During KenCrest’s staff event this year, Stephanie Brown was quite surprised when she was awarded the Sister Grace award, one of the highest awards one can achieve while at KenCrest. In 1947, Sister Grace Jones came to KenCrest as the newly appointed Deaconess-In-Charge, working tirelessly to redirect the Agency’s vision and expand its impact. She wanted to change KenCrest’s mission into a more inclusive setting for people with intellectual or developmental disabilities. She was known as someone who never took “no” for an answer, inspired excellence amongst those she worked with, and led KenCrest through many pivotal decisions and transformations. She was an unwavering advocate for the IDD community and often testified at state hearings on improving services and meeting the needs of those we serve at KenCrest.

Sister Grace embodied innovation, cooperative action, volunteerism, equality, and longevity, which Brown exemplifies. For 35 years, Brown has helped hundreds of individuals find a loving and caring Lifesharing family and put her entire heart into her work. She creates long-lasting relationships with those she supports and will drop everything to be there for them.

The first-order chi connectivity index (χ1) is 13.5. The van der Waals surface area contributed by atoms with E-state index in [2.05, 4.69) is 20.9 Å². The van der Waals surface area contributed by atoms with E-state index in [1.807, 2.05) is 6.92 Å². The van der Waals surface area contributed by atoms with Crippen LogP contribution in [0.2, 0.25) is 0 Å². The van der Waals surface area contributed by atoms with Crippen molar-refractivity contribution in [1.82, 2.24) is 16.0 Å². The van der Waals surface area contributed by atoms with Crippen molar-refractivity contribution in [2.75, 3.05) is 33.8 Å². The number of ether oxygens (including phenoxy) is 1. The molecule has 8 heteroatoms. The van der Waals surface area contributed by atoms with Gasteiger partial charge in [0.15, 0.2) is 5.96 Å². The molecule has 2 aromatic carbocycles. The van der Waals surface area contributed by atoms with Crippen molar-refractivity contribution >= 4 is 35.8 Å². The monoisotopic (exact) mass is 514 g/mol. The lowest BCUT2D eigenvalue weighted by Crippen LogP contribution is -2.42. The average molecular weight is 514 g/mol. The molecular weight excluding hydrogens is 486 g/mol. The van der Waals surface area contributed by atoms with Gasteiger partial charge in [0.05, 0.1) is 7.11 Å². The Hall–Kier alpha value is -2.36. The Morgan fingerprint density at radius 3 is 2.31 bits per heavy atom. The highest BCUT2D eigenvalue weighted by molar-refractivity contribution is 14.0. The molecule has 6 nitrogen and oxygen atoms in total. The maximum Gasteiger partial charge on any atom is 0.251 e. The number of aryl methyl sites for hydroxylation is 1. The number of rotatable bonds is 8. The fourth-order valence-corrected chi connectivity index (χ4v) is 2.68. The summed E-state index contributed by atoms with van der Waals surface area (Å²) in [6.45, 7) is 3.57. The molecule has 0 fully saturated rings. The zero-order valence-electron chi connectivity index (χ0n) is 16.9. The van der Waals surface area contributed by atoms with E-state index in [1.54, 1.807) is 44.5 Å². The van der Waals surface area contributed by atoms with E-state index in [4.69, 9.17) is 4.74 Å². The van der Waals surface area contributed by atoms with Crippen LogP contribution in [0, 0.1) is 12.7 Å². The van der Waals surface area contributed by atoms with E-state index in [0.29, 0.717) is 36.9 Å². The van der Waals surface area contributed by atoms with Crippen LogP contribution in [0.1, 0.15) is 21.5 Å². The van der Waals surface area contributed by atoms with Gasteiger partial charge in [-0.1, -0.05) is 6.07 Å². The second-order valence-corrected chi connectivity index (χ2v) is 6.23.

Stephanie Brown posing with her fellow Sister Grace award winners. // Photo by Aubrey Hoffert

During the Staff Event, as KenCrest’s President and CEO, Marian Baldini, described how Brown has exemplified her dedication to those served, Brown was utterly shell-shocked. The moment felt unreal, emotional, and overwhelming.

“As I walked up to receive the award, I thought of the many amazing mentors and co-workers I have had the privilege of working with at KenCrest,” says Brown. “It was a humbling experience to be included in the Sister Grace award winners group. I know many of the former award winners, and they have dedicated their lives to supporting individuals, children, and families at KenCrest.”

“This award is particularly special to me because I met Sister Grace while working at RiverCrest. She was a formidable woman who gave her best and brought out the best in others. She embodied the true mission and spirit of KenCrest, and I have tried to give my best to the people I support and the teams I worked with,” adds Brown. “At our core, all of us at KenCrest are here to improve individuals, children’s, and families’ lives. If I have positively impacted people’s lives, I am more than gratified.”